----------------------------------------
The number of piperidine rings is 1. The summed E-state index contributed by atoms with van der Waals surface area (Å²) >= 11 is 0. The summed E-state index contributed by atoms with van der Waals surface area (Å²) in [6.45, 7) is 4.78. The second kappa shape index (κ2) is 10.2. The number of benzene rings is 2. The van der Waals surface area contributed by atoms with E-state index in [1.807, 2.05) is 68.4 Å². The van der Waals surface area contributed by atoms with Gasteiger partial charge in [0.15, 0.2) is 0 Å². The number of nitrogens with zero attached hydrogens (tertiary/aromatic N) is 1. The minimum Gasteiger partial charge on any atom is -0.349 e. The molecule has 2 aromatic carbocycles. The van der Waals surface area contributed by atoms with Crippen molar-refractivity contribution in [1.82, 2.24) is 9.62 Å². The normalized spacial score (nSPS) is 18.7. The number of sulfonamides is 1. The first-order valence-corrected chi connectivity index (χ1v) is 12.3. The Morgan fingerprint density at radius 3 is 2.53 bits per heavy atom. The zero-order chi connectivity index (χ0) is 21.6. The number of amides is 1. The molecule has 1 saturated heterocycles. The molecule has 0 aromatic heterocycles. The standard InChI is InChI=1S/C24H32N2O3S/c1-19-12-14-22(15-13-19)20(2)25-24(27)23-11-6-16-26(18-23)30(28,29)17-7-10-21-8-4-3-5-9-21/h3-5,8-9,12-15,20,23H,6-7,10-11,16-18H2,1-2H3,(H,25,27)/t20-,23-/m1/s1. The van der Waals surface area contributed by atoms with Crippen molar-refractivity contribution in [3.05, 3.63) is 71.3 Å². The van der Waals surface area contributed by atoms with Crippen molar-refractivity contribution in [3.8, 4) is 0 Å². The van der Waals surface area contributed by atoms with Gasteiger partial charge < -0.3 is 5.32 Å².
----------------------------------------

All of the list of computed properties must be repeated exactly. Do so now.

The number of piperidine rings is 1. The summed E-state index contributed by atoms with van der Waals surface area (Å²) >= 11 is 0. The summed E-state index contributed by atoms with van der Waals surface area (Å²) in [6.45, 7) is 4.78. The second kappa shape index (κ2) is 10.2. The number of benzene rings is 2. The van der Waals surface area contributed by atoms with E-state index in [1.807, 2.05) is 68.4 Å². The van der Waals surface area contributed by atoms with Gasteiger partial charge in [0.15, 0.2) is 0 Å². The number of nitrogens with zero attached hydrogens (tertiary/aromatic N) is 1. The minimum Gasteiger partial charge on any atom is -0.349 e. The molecule has 2 aromatic carbocycles. The van der Waals surface area contributed by atoms with Crippen molar-refractivity contribution in [1.82, 2.24) is 9.62 Å². The normalized spacial score (nSPS) is 18.7. The number of sulfonamides is 1. The first-order valence-corrected chi connectivity index (χ1v) is 12.3. The Morgan fingerprint density at radius 3 is 2.53 bits per heavy atom. The zero-order chi connectivity index (χ0) is 21.6. The number of amides is 1. The molecule has 1 saturated heterocycles. The molecule has 0 aromatic heterocycles. The standard InChI is InChI=1S/C24H32N2O3S/c1-19-12-14-22(15-13-19)20(2)25-24(27)23-11-6-16-26(18-23)30(28,29)17-7-10-21-8-4-3-5-9-21/h3-5,8-9,12-15,20,23H,6-7,10-11,16-18H2,1-2H3,(H,25,27)/t20-,23-/m1/s1. The van der Waals surface area contributed by atoms with Crippen molar-refractivity contribution in [3.05, 3.63) is 71.3 Å². The van der Waals surface area contributed by atoms with Crippen molar-refractivity contribution in [3.8, 4) is 0 Å². The van der Waals surface area contributed by atoms with Gasteiger partial charge < -0.3 is 5.32 Å².